3M Novec 1230 Fluid Fire Wire – Q1 2022

3M™ Novec™ 1230 Fluid Fire Wire – Q1 2022

Fire Wire is a quarterly fire suppression newsletter about 3M™ Novec™ 1230 Fire Protection Fluid for specifying engineers, architects, and anyone working in special hazards fire protection.

Realizing a commitment to sustainable fire suppression in cellulose processing

In 2020, Celulosa Arauco, one of South America’s leading producers and managers of renewable forest resources, announced that it intended to become the world’s first known carbon neutral forestry company. As part of a new multi-billion dollar factory modernization and expansion project, Celulosa Arauco decided that its fire suppression solution should be updated, modernized and made sustainable.

  • forest with lots of tress, overcast sky and mossy ground
    • Aerosol systems had previously been the agent of choice for critical spaces, but after a system discharge coated the electrical rooms with residue that required seven days to clean up, the company was looking for a new, non-residue solution that would prevent downtime.

    • After a testing and analysis process, Celulosa Arauco determined that 3M™ Novec™ 1230 Fire Protection Fluid was the best combination of a residue-free agent for critical spaces and a sustainable solution. All in all, by selecting 3M Novec 1230 fluid over HFCs, Celulosa Arauco will avoid almost 100,000 metric tons of CO₂-equivalent emissions from fire protection.

    • According to Christian Rodríguez Lewald, Head of Climate Change for Chile’s Celulosa Arauco, “Integrating the carbon neutrality goals of Celulosa Arauco with sustainable innovation from 3M is of utmost importance.”

    • Read the full case study in detail! (PDF, 2.39 MB)


AIM Act allocations issued

The U.S. EPA’s rulemaking is complete, and allocation data is now available.

  • open field with blue sky some clouds and lush green grass over low rolling hills
    • The AIM Act is a major new piece of climate legislation in the U.S., passed into law in December 2020, that directed the EPA to:
       

      1. Phase down the production and consumption of listed HFCs through an allowance allocation and trading program
      2. Manage these HFCs and their substitutes to maximize reclamation and minimize releases to the atmosphere from equipment
      3. Facilitate the transition to next-generation technologies through sector-based restrictions.
    • The phasedown was set to begin with a 10% reduction in production and consumption for HFCs in 2022, stepping down to a 40% reduction in 2024, 70% in 2029 and 80% in 2034 before settling at an 85% reduction in 2036 and beyond.

    • Over the course of 2021, the EPA received public comments and conducted a rulemaking process for how to implement this phase down. In early October, the final rule was published in the Federal Register, including a system of allowances (PDF, 178 KB) for companies wishing to produce or import HFCs for a range of applications, including fire suppression (PDF, 240 KB).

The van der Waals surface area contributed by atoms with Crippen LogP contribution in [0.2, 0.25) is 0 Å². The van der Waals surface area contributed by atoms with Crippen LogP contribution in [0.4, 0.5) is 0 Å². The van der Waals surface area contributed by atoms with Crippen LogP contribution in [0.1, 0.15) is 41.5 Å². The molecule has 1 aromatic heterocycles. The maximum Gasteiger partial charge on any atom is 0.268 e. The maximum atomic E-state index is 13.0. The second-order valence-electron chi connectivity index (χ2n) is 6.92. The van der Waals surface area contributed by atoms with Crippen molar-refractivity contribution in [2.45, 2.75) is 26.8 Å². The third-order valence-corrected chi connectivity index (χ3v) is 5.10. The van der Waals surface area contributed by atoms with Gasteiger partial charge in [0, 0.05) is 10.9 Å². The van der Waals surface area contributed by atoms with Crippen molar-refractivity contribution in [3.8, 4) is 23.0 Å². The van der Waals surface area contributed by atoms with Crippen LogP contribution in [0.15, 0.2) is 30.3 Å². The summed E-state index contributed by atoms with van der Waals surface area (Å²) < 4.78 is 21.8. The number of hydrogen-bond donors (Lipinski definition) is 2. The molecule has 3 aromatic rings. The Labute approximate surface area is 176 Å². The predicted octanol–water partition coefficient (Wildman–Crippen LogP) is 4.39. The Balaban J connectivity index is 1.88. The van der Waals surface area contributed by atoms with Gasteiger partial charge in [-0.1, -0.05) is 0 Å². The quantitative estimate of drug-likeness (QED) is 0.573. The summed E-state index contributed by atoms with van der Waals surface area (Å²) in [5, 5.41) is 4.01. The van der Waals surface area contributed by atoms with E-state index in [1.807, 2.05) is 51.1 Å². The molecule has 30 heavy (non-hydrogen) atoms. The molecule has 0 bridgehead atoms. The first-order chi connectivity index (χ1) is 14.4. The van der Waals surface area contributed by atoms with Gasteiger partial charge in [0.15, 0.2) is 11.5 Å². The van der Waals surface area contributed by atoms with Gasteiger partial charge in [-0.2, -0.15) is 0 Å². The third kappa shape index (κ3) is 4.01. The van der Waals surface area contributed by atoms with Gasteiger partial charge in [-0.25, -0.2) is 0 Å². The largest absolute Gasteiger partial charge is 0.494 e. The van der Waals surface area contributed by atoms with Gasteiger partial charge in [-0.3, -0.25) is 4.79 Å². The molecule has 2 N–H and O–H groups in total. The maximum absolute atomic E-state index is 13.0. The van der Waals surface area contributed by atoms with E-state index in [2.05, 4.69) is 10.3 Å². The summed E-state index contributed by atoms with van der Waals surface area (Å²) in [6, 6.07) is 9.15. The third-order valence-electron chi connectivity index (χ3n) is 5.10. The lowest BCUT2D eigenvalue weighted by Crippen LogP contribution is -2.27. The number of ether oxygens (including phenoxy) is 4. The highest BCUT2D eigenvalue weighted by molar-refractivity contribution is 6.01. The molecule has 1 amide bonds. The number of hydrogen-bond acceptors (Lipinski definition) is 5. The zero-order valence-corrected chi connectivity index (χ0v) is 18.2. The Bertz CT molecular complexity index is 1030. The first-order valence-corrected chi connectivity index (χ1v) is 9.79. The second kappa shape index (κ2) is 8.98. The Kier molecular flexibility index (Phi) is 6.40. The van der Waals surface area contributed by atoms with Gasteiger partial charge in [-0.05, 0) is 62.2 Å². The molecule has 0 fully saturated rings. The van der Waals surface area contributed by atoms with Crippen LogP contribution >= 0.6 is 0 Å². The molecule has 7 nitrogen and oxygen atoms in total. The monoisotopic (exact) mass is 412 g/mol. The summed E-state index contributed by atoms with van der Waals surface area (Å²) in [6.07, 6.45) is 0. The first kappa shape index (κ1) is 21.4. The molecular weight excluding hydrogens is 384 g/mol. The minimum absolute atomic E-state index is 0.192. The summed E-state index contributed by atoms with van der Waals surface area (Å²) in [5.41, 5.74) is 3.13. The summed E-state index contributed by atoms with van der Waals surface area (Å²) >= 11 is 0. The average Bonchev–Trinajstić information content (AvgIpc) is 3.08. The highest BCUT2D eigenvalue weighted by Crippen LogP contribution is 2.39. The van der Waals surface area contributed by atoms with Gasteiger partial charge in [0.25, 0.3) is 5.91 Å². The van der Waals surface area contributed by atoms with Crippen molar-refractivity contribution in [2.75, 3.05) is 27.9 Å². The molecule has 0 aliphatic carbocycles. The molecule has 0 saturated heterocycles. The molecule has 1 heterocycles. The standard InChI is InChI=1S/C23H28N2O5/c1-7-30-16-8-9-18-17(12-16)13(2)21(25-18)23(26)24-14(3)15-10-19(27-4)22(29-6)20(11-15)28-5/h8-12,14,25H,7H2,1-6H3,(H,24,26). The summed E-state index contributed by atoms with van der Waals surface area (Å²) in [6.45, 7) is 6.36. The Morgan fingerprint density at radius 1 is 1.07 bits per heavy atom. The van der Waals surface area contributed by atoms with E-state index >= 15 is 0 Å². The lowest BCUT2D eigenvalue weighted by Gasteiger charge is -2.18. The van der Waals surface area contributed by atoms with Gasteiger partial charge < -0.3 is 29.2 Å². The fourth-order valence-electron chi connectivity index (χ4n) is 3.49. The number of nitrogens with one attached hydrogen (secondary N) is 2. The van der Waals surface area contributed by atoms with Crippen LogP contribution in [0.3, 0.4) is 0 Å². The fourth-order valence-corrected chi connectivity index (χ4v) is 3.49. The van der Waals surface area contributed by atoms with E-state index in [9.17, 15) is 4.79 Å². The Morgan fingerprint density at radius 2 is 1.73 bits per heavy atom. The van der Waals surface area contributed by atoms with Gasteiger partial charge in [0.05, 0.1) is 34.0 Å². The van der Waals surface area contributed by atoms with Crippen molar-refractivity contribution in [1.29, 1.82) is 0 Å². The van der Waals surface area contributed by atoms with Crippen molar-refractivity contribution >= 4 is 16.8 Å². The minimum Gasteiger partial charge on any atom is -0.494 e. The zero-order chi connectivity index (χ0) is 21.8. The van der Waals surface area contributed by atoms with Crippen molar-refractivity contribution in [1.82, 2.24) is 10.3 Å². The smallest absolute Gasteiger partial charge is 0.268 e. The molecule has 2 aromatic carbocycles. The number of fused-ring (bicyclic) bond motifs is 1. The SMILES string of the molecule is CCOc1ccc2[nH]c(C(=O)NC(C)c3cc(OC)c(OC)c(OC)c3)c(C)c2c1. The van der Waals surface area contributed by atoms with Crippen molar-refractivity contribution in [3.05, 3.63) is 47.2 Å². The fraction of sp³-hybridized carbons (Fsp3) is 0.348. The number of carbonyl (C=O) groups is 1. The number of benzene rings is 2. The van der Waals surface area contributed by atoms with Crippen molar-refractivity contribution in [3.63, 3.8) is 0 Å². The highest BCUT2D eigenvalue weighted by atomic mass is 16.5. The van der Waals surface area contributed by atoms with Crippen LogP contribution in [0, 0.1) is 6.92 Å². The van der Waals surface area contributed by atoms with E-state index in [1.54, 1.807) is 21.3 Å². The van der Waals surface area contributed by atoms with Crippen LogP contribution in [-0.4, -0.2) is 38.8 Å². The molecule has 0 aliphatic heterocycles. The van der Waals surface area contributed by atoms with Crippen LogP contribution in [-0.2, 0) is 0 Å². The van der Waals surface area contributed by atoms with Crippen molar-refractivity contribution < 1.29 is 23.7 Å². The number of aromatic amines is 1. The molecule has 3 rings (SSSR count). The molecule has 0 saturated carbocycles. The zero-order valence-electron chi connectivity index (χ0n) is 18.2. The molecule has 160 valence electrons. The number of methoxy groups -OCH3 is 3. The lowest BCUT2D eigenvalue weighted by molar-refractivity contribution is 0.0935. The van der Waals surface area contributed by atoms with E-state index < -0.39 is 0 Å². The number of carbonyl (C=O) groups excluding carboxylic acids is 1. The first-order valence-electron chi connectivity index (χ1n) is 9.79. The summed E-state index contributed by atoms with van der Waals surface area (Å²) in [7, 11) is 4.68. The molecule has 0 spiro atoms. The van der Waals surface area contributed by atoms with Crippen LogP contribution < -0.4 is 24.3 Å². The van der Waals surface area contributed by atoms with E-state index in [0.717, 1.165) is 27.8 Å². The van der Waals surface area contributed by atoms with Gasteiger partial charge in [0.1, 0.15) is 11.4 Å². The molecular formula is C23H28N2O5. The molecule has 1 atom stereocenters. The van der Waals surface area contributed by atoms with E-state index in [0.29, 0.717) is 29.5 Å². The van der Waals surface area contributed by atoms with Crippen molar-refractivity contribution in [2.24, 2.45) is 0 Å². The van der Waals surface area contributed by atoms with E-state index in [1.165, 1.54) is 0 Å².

• What is an allowance?

    • An allowance (PDF, 171 KB) is permission to produce or import HFCs up to a certain CO₂ equivalency. That is, each HFC’s global warming potential is equivalent to that of a certain amount of CO₂. In fire suppression, this includes agents such as HFC-227ea, with a GWP equivalent to 3,220lb of CO₂, HFC-23, equivalent to 14,800lb of CO₂, HFC-236fa, equivalent to 9,810lb of CO₂, and HFC-125, equivalent to 3,500lb CO₂. (IPCC 2007 report, Table 2.14 errata). So if a company had an allowance of 100,000lb of CO² equivalent, it could choose to produce or import 6.75lb of HFC-23 or 31.06lb of HFC-227ea, but not both.

    • Companies that produced or imported HFCs in 2020 received allowances for 2022 based on a calculation of their production or importation across several previous years between 2011 and 2019, less the 15% reduction. Electronic tracking requirements are now in place to ensure compliance, and allowance trading is permitted, with a 5% offset. There are also some exceptions for six specific applications and for new market entrants. Exceptions, as well as the 2022 breakdown of allocations by company, are explained in detail in the EPA’s fact sheet.

    • What does this mean for existing HFC-based systems?

    • HFCs will not be gone tomorrow; the phase down will take place over time. But it is worth discussing with your distributor the long-term availability of your required HFC, as the rule may impact how distributors and system manufacturers support HFC systems in the future.

    • What does this mean for new HFC-based systems?

    • Consider all aspects of choosing a system supplied with an HFC that is mentioned in the AIM Act, and consider selecting a system with a GWP of less than 1 for your new applications.


Fact or Fiction: Multizone valves or selector valves are only practical with CO₂, AFFF, and inert gas systems.

  • Two megaphones pointing in opposite directions, labeled “Fact” and “Fiction”
    • Fiction. Several Original Equipment Manufacturers of fire suppression systems authorized to use 3M™ Novec™ 1230 Fire Protection Fluid also offer UL and/or FM approved multizone valves for these systems. The concept of dedicating a central storage of a fire suppressant provides an efficient design for protecting many hazards (zones) with a dedicated bank designed for the largest hazard.

    • These types of systems have been used for decades and commonly reduce the footprint of the fire suppression system for agents such as AFFF, CO₂ and inert gases. However, for normally occupied areas, where footprint, life safety and or residue are concerns, multizone valve systems using 3M Novec 1230 fluid provide an excellent solution for mission critical spaces by overall reducing the total amount of clean agent required.


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